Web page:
Metro South may be back on table as transport plans for Dublin are reviewed

€10.3bn strategy to be re-examined to take account of potential long-term Covid impacts

MetroLink sign in 2019. Photograph: Tom Honan/The Irish Times

MetroLink sign in 2019. Photograph: Tom Honan/The Irish Times

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Transport plans covering the entire Dublin region for the next 20 years are to be reviewed to take into account new Government policies and the potential long-term impacts of Covid-19.

The €10.3 billion Greater Dublin Area Transport Strategy published by the National Transport Authority (NTA) in 2016 included the development of Luas lines to Bray, Finglas, Lucan and the Poolbeg peninsula, as well as the Metro North line from the city centre to Dublin Airport and Swords, and the Metro South from the city to Sandyford.

The NTA will on Thursday begin a review of the strategy to assess the progress made on these major infrastructural projects and will establish the priority projects up to 2042.

The review will reflect updated national policies on sustainability in climate action plans and legislation, as well as the 10-year National Development Plan published in 2018, the National Planning Framework and the Regional Spatial and Economic Strategy finalised earlier this year.

It is understood the review will also take into account the potential impacts of the pandemic, beyond the short-term. It is expected to take a year to complete, and so is unlikely to involve a reconsideration of the immediate plans for the metro, an application for which is expected to be submitted to An Bord Pleanála next April.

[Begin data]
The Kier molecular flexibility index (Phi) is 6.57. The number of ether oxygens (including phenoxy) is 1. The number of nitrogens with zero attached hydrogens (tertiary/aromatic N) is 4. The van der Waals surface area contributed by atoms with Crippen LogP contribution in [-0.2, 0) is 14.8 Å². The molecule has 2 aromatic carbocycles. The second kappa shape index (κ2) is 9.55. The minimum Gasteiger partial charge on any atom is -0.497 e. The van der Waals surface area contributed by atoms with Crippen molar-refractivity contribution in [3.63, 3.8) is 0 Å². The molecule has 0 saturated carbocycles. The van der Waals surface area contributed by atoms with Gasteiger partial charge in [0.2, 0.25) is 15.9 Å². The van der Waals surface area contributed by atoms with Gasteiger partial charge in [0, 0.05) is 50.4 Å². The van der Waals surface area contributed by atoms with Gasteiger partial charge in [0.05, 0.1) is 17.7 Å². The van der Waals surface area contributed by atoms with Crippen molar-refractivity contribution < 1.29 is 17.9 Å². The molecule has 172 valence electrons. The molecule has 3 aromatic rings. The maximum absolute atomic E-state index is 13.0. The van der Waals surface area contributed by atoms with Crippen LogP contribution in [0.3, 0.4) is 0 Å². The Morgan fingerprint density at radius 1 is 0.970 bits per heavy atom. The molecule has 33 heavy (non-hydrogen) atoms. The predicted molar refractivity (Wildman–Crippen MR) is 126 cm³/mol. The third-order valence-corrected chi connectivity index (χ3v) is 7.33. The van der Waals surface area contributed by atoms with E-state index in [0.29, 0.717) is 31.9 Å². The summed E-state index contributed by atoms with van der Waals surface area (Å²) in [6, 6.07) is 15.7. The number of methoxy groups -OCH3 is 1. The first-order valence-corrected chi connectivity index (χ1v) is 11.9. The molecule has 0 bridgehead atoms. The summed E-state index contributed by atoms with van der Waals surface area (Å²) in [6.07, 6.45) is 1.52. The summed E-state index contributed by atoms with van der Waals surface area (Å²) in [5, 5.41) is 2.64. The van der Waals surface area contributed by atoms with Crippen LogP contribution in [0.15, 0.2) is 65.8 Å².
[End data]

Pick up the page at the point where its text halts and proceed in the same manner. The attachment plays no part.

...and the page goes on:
The Metro South project was last year shelved with the NTA announcing that the renamed Metrolink line would terminate at Charlemont at the Grand Canal near Ranelagh where it meets the Luas Green line.

However, the NTA at the time said it would tunnel past the Charlemont stop to allow the conversion of the Luas to metro “to occur at an appropriate point in the future” but the upgrade would not be required “for some time, perhaps 20 years or so”.

It is likely these long-term plans for a southside element of the Metro will be a major focus of the review. Minister for Transport Eamon Ryan is on record as favouring re-routing the southside line to Rathfarnham. Writing in The Irish Times last year, prior to the general election and his appointment as Minister, the Green Party leader said the NTA needed to “switch tracks” and extend the metro to the southwest, with stations in Rathmines, Terenure and Rathfarnham.

It is understood that a potential metro line to University College Dublin will also be considered as part of the review.

The mothballed Dart underground plan could also make a reappearance as part of the process. In 2010 Irish Rail applied to An Bord Pleanála for a railway order for the €4.5 billion project to link Heuston station to the Dart line, with underground stations at Spencer Dock, Pearse Station, St Stephen’s Green, Christ Church and Heuston,

In November 2011 the project was shelved by the Fine Gael-Labour government. The following month the board granted the railway order.

The underground, while included in the 2016 strategy, was not included in the National Development Plan.

The NTA will also publish an “issues paper”, asking the public to provide their views and objectives as part of a preliminary consultation process. A second consultation process will take place around the middle of next year following the development of draft strategy proposals.